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Responsible Parties at All Levels Should Be Held Accountable for Abuse and Neglect in Nursing Homes

Michigan Protection and Advocacy Service (MPAS) released information highlighting two nursing homes in Michigan where the state’s Department of Licensing and Regulatory Affairs (LARA) reported to have maggots infesting residents’ tracheas and catheters. The information had been collected from surveys taken and distributed by LARA, which is the state agency responsible for licensing and oversight of nursing homes in Michigan. LARA routinely provides these reports to MPAS and other organization.

After MPAS released the information to the public, LARA responded by saying that the department was aware of the maggot cases from complaints filed by the Bureau of Health Systems. According to LARA, the nursing homes have been fined, penalized and required to bring their facilities into compliance. 

“Paying fines and re-training personnel is simply not enough to ensure patient safety and quality of life.  The problem of substandard care is system wide and extends far beyond one or two facilities,” says Elmer L. Cerano, executive director of MPAS. “Systemic problems require systemic remedies. The current regulations and laws (mandatory reporting) already in place should be enforced on a consistent basis and to the fullest extent possible. All parties should be held accountable and, if the infractions rise to the level of criminality, they should be reported to law enforcement and prosecuted just like any other crime.”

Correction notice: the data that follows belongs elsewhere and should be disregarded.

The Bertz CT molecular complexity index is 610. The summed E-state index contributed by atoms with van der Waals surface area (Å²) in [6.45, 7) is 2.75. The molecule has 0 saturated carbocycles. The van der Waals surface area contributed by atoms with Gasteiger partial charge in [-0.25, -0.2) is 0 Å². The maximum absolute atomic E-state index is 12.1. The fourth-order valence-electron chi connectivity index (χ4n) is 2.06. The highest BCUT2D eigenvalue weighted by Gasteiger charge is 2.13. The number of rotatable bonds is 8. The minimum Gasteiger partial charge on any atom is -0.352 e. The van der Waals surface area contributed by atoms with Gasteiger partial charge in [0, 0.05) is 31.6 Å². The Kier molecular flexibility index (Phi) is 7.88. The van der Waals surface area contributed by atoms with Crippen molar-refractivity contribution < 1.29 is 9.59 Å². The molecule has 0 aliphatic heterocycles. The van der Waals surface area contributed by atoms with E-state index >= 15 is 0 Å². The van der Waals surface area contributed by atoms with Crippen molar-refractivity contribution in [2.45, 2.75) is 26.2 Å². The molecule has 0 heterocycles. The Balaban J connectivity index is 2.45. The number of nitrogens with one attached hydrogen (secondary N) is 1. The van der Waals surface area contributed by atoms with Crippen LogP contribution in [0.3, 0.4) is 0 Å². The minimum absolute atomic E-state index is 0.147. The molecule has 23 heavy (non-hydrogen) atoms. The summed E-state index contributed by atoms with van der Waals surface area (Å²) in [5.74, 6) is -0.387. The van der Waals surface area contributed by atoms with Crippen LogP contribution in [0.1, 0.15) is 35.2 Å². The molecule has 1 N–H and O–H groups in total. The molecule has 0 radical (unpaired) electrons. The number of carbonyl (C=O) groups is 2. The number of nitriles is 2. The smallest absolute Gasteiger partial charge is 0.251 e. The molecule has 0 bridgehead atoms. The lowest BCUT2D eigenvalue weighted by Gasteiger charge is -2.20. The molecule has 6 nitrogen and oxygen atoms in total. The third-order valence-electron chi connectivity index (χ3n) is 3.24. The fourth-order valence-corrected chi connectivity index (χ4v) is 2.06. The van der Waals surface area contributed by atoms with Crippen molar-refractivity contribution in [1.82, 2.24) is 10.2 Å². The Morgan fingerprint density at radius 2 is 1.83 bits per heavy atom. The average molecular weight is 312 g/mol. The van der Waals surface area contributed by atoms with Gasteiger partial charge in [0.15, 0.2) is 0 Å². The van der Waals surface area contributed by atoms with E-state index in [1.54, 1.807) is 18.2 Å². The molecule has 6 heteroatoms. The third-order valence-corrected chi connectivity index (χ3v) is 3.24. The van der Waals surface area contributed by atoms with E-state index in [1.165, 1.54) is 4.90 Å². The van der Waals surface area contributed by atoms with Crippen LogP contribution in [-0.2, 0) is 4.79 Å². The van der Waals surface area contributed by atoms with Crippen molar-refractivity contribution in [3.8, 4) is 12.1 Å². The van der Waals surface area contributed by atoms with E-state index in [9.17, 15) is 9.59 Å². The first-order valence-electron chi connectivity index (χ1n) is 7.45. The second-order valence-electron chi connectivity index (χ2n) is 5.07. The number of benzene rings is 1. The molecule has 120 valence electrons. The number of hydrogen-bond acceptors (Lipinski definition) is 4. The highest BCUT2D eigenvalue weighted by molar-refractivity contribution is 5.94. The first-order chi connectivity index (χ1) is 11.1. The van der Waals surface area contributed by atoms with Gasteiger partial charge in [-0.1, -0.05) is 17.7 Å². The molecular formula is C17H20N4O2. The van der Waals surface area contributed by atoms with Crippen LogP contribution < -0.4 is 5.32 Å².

“In addition, nursing home owners and operators of persistently poor performing facilities should not be allowed to do business in the state of Michigan. While LARA is working within the constraints of the present system – investigating, requiring a plan of correction, and follow-up visits – the current systems do not prevent abuses from happening in the first place,” Mr. Cerano said.

All health care personnel are considered “mandatory reporters” and as such, are required by law to report to adult protective services cases of suspected abuse, neglect or exploitation. Under Michigan law, nursing home personnel who fail to report suspected cases could be found in violation and subjected to prosecution.  In addition, employees who report cases to nursing home supervisors are protected from retaliation.  

Michigan currently has a background check process for all nursing home employees who have been convicted of abuse, neglect, or exploitation of residents within those facilities.  MPAS is concerned however that the current registry has been ineffective in assuring that employees for whom allegations of abuse, neglect or exploitation have been verified are on the list and are still working within nursing homes. 

MPAS is working to close that loophole in the law by supporting a series of bills that would expand the Background Check process. 

In 2011, MPAS released a comprehensive public report highlighting numerous examples of abuse and neglect of individuals in nursing homes throughout the state. The report included recommendations on what must be done to stop the abuse and neglect of Michigan’s nursing home residents.  

The mission of MPAS is to advocate and protect the legal rights of people with disabilities and, in doing so, strongly believes that the confidentiality of those who have been abused and neglected should be protected at all costs. Abuse is not the victim’s fault, and the focus of all investigations should be on the abuser, not the abused.

Any individual who suspects abuse or neglect against an elderly or vulnerable adult should report to Adult Protective Services, the Michigan Long-Term Care Ombudsman, or local law enforcement.

Quality comparison information on nursing homes in Michigan can be viewed at This website uses a Five-Star Quality Ratings system, lists health inspection reports, nursing home staff data, and other quality measures. 

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Posted on:
December 18, 2012